From the beginning, we supported Casa Hogar Alegria financially, but we quickly become interested in this unique model. Once we had decided this would be the sole focus of our service to the community at Shasa, we became deeply involved. For the first ten years, Shasa was by far the largest donor to the project. In the years since, my brother and I have managed to recruit a number of other values aligned and purpose driven companies to join us, and Casa Hogar Alegria has grown to encompass four different houses in three locations, supporting 213 girls and employing over 90 people. I became the president of the board of directors in 2020, and while I will be passing the torch to someone else soon, I have helped set the mega goal of serving 500 girls by the year 2025. It’s a stretch goal, and we might be a few years late in getting there, but we are on our way.

How does all of this align tightly with who we are at Shasa and what does that look like? First, like I said, most of our employees are women. Further, many of them are women who came from challenging circumstances, and for whom their role at Shasa has allowed them to build a stable and wonderful life, raise their children and care for their families, and grow and be fulfilled as people. At Shasa, it is important to us to develop our team, and we prefer to hire from within when at all possible. We have many, many employees who started out in entry-level positions, at the store, in the manufacturing facilities, or in our offices, and who have developed and grown into leaders. For this reason, the work with the girls at Casa Hogar really touches them personally. Even if they were never orphans, they can relate to the plight of a young girl with few resources and prospects in today’s society.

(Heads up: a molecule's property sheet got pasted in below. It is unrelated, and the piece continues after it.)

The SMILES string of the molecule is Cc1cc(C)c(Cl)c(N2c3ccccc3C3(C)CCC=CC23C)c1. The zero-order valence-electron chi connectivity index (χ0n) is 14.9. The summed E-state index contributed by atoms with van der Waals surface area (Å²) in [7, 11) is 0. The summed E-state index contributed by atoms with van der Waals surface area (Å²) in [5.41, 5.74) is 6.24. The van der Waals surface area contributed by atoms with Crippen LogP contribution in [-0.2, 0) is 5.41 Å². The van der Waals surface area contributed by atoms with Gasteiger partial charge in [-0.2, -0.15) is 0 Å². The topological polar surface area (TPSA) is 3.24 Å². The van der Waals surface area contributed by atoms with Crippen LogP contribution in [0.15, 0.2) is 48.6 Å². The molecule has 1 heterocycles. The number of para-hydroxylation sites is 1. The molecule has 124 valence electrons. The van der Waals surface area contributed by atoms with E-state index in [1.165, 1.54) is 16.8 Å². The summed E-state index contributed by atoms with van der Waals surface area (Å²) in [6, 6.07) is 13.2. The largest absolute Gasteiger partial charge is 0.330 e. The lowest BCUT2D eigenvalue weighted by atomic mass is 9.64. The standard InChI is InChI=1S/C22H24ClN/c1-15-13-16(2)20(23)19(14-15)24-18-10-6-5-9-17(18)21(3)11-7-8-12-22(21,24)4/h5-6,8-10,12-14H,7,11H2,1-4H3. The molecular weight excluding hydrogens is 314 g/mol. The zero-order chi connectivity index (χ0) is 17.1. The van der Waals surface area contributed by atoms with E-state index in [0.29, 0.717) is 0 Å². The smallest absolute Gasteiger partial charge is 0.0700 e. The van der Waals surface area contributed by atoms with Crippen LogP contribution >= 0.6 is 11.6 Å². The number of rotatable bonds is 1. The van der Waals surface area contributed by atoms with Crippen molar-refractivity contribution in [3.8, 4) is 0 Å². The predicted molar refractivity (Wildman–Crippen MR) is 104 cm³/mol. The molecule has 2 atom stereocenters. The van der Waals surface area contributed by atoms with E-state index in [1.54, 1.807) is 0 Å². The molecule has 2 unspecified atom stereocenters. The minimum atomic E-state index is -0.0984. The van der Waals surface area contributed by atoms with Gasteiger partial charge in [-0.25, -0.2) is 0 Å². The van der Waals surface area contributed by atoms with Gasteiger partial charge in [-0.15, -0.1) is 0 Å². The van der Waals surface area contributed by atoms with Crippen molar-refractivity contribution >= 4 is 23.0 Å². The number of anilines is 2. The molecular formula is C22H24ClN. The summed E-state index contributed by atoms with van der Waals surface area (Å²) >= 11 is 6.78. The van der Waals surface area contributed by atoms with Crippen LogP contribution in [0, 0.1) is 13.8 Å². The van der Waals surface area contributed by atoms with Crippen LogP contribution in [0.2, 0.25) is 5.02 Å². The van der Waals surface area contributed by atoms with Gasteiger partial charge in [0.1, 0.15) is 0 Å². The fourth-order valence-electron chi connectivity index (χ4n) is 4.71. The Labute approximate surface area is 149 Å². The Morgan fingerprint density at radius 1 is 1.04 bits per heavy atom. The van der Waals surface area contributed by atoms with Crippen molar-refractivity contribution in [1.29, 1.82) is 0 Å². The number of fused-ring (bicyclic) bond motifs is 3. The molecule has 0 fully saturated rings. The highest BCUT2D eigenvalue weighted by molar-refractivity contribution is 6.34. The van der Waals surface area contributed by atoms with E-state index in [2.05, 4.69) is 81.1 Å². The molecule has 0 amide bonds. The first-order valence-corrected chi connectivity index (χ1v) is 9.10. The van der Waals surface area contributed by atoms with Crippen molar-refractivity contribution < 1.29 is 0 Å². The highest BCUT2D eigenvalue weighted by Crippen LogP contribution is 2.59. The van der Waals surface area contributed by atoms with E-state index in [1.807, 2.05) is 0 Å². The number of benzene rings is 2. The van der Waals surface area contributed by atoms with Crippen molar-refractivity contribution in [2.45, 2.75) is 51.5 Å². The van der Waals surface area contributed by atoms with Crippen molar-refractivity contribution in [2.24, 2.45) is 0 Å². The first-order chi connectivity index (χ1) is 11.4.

Conversely, it is incredibly meaningful for the girls to interact with the women on our team. They hear their stories and are inspired to see possibilities for themselves. Most of them come from a place where they have no role models who are successful, independent women, and when they meet the women on our team, they start to be able to see a better life for themselves. It motivates them in school and beyond, and they start believing in the possibility if their own success. 

These important interactions take place in lot of different places and ways; our team’s involvement with Casa Hogar takes many forms. Our employees elect to spend time with the girls at Casa Hogar in both formal and informal ways. We host big celebrations at the houses for holidays, such as Christmas and Children’s Day, which is big in Mexico. At these celebrations, we have all sorts of activities for the girls, from cupcake-making to jewelry-making and more. Everyone wears costumes and it’s so much fun. We also have two collections per year at Shasa that are designed and sold specifically in support of Casa Hogar, one of which launches at Christmas and one that launches on Children’s Day, so those celebrations incorporate those launches as well. As often as possible, we invite the girls to our stores, to see what our company has created and what it stands for, and also to see what kinds of opportunities exist for them in the world. 

As you can see, the meaning and the benefit of the relationship between Shasa and Casa Hogar is reciprocal. The director of Casa Hogar Alegria tells a story that illustrates perfectly the symbiotic relationship between our two organizations. When people come to visit the house where the babies live, she brings them to see two little girls who share a crib. She says, “Why do you think these two babies share a crib?” People’s first guess is usually that they are twins or somehow related. “No,” she replies. “They are nothing to each other. They have no shared history. However, when they are alone, they cry. When we put them together, they are happy. It’s like Shasa and Casa Hogar Alegria. We are better together.” What could be more People First than that?